I came across Edward Theodore Compton's work the other day. I'm surprised he eluded me until now.
I'll keep this one brief. Sometimes, it's better to just sit back and admire. Here are key points about his life:
- A man of many titles: landscape painter, illustrator, climber, and art teacher to his children.
- He studied briefly at London's Royal Academy but was mostly self-taught.
- Regarding his climbing, he made around 300 major ascents and at least 27 first ascents.
- His children, Edward Harrison, Dora, and Marion also painted. You can see his son's work here. I was unable to find much on Dora or Marion.
I'll walk you through some of my personal favorites of Compton's work, starting with Ödenwinklkees with the Johannisberg (below). Paintings like this make me want to take up watercolors. A pleasant contrast between intricate detail and sweeping color washes. Small bursts of saturated color. And four people to give a sense of the mountain's grand scale.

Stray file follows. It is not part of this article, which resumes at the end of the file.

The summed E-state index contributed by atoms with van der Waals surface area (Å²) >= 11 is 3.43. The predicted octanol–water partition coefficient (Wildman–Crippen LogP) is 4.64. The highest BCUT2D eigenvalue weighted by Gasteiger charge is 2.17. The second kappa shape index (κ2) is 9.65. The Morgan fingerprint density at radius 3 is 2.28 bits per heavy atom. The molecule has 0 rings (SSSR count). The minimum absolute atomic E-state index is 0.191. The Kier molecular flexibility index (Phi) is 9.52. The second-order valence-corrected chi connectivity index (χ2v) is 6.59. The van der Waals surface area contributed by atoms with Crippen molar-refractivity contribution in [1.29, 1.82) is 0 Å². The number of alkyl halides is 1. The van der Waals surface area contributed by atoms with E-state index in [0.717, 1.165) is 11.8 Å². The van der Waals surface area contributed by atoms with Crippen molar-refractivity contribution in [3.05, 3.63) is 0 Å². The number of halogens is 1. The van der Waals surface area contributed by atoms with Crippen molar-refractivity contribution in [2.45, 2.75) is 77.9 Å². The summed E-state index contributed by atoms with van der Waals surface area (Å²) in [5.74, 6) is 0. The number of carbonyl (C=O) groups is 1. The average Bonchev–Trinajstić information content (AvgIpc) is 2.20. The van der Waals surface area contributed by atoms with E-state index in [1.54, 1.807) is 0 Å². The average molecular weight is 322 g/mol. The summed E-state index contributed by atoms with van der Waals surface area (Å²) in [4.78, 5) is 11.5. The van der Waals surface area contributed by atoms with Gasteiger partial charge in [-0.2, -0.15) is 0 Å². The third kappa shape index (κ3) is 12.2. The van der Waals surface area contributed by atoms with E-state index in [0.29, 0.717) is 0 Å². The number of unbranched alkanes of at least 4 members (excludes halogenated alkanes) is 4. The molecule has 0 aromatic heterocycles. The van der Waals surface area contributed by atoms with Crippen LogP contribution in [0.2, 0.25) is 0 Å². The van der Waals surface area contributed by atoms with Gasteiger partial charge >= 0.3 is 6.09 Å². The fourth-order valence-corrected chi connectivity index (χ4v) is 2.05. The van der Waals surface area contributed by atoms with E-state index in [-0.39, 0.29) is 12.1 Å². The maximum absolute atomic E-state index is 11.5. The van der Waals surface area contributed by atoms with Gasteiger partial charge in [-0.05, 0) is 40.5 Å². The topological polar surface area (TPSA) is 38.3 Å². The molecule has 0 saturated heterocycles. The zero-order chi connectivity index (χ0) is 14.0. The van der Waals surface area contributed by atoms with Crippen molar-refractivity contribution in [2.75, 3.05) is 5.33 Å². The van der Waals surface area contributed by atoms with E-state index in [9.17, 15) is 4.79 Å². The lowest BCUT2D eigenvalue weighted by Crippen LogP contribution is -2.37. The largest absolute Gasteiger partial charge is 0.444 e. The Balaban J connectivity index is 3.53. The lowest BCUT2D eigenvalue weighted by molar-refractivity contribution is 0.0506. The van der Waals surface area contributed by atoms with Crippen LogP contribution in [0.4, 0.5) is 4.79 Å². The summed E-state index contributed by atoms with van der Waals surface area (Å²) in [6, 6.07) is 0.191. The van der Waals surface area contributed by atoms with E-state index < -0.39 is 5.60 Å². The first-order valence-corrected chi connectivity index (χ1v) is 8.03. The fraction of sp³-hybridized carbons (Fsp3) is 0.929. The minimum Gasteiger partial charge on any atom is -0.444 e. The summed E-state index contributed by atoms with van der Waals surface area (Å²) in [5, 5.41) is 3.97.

Here's a similar painting, but in oils (I assume).
Grossglockner depicts the highest Austrian mountain of its name. There's a sense of depth from the gradation in lightness and color temperature (the colors get lighter and cooler in the distance). Distinct areas of rocky landscape are separated by clouds—an interesting contrast between solid and rigid forms.
Below is a great demonstration of light and shadow. Notice how each change in a rock's plane is represented by a change in color.
A View of Mount Sassolungo—perhaps my favorite painting of Compton's. Rich colors and visible brushwork... beautiful.
Another painting of the Grossglockner mountain (below). The linework gives a sense of form and gesture (which can be hard to capture when painting snow). It also gives your eyes something to follow around the painting.
I'll finish with several more of Compton's delicate watercolors.
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